What is speed?
Speed is the quickness of movement of a limb, whether this is the legs of a runner or the arm of the shot putter. Speed is an integral part of every sport and can be expressed as any one of, or combination of, the following: maximum speed, elastic strength (power) and speed endurance.
How is speed influenced?
Energy system for speed
Energy for absolute speed is supplied by the anaerobic alactic pathway. The anaerobic (without oxygen) alactic (without lactate) energy system is best challenged as an athlete approaches top speed between 30 and 60 metres while running at 95% to 100% of maximum. This speed component of anaerobic metabolism lasts for approximately eight seconds and should be trained when no muscle fatigue is present (usually after 24 to 36 hours of rest)
How do we develop Speed?
The technique of sprinting must be rehearsed at slow speeds and then transferred to runs at maximum speed. The stimulation, excitation and correct firing order of the motor units, composed of a motor nerve (Neuron) and the group of muscles that it supplies, makes it possible for high-frequency movements to occur. The whole process is not very clear, but the complex coordination and timing of the motor units and muscles most certainly must be rehearsed at high speeds to implant the correct patterns.
Flexibility and a correct warm-up will affect stride length and frequency (strike rate). Stride length can be improved by developing muscular strength, power, strength endurance and running technique. The development of speed is highly specific and to achieve it we should ensure that:
When should speed work be conducted?
It is important to remember that the improvement of running speed is a complex process that is controlled by the brain and nervous system. In order for a runner to move more quickly, the leg muscles have to contract more quickly, but the brain and nervous systems have to learn to control these faster movements efficiently. If you maintain some form of speed training throughout the year, your muscles and nervous system do not lose the feel of moving fast and the brain will not have to re-learn the proper control patterns at a later date.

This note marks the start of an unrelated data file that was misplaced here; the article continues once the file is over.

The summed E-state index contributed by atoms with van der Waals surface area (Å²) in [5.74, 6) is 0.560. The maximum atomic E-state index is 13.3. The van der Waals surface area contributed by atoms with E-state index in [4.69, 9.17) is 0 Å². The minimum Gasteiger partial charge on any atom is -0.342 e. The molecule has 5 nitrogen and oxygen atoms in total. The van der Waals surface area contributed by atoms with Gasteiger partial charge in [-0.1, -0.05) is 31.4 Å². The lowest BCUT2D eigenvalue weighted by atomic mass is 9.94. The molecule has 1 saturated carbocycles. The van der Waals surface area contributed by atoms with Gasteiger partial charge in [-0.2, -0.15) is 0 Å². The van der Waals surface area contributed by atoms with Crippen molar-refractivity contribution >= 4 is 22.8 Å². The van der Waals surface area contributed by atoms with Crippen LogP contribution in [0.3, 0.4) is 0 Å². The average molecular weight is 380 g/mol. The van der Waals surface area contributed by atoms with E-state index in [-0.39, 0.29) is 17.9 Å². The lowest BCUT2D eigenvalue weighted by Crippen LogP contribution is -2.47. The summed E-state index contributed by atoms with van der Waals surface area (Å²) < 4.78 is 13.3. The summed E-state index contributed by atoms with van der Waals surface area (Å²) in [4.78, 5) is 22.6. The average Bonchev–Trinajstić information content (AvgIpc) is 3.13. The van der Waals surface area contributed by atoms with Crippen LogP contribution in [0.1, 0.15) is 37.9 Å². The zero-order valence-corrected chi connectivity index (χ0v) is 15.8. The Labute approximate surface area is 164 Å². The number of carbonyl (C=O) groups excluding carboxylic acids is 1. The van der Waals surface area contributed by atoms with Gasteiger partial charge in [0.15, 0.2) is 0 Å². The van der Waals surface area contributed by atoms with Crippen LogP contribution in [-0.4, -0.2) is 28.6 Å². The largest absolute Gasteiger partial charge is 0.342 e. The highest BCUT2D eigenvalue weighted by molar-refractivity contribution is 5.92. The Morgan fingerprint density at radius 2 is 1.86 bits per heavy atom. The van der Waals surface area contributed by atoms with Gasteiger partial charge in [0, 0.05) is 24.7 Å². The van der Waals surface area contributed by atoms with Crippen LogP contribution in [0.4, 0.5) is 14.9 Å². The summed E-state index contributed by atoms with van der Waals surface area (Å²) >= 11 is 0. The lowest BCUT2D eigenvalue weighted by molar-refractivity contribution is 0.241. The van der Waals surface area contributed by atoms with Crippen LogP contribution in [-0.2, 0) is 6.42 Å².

In the training week, speed work should be carried out after a period of rest or light training. In a training session, speed work should be conducted after the warm-up and any other training should be of a low-intensity.
The following are sample speed workouts for competitive runners (Dr Karp 2012)
All speed workouts should include an appropriate warm-up and cool down.
Reaction Speed Drill
The athletes start in a variety of different positions - lying face down, lying on their backs, in a push-up or sit up position, kneeling or seated. The coach standing some 30 metres from the group then gives a signal for everyone to jump up and run towards him/her at slightly faster than race pace. Repeat using various starting positions and with the coach standing in different places so that the athletes have to change directions quickly once they begin to run. Speed reaction drills can also be conducted whilst controlling an item (e.g. football, basketball, hockey ball) with an implement (e.g. feet, hands, hockey stick).
Murray (2005) looked at weighted sledge training and their effect on sprint acceleration and they concluded that training with a weighted sledge will help improve the athlete's acceleration phase. The session used in the research was 4 x 20m and 4 x 50m maximal effort runs.
Lockie et al. (2003) investigated the effects of various loadings and concluded that when using a sledge a light weight of approx. 10-15% of body weight should be used so that the dynamics of the acceleration technique are not negatively affected.
Starts over 10-20 metres performed on a slight incline of around five degrees have an important conditioning effect on the calf, thigh and hip muscles (they have to work harder because of the incline to produce movement) that will improve sprint acceleration.
Downhill sprinting is a method of developing sprinting speed following the acceleration phase. A hill with a maximum of a 15° decline is most suitable. Use 40 metres to 60 metres to build up to full speed and then maintain the speed for a further 30 metres. A session could comprise of 2 to 3 sets of 3 to 6 repetitions. The difficulty with this method is to find a suitable hill with a safe surface.
Over speed work could be carried out when there are prevailing strong winds - run with the wind behind you.
The general principles for improved speed are as follows:
Seven Step Model
The following is a seven-step model for developing playing speed.
For a number of sports acceleration and speed over a short distance (10 to 50 metres) is very important e.g. American Football, Basket Ball, Baseball, Cricket, Field Hockey, Rugby, Soccer etc. An explanation on how to develop a program to meet this need can be found on the 40-yard Dash page.
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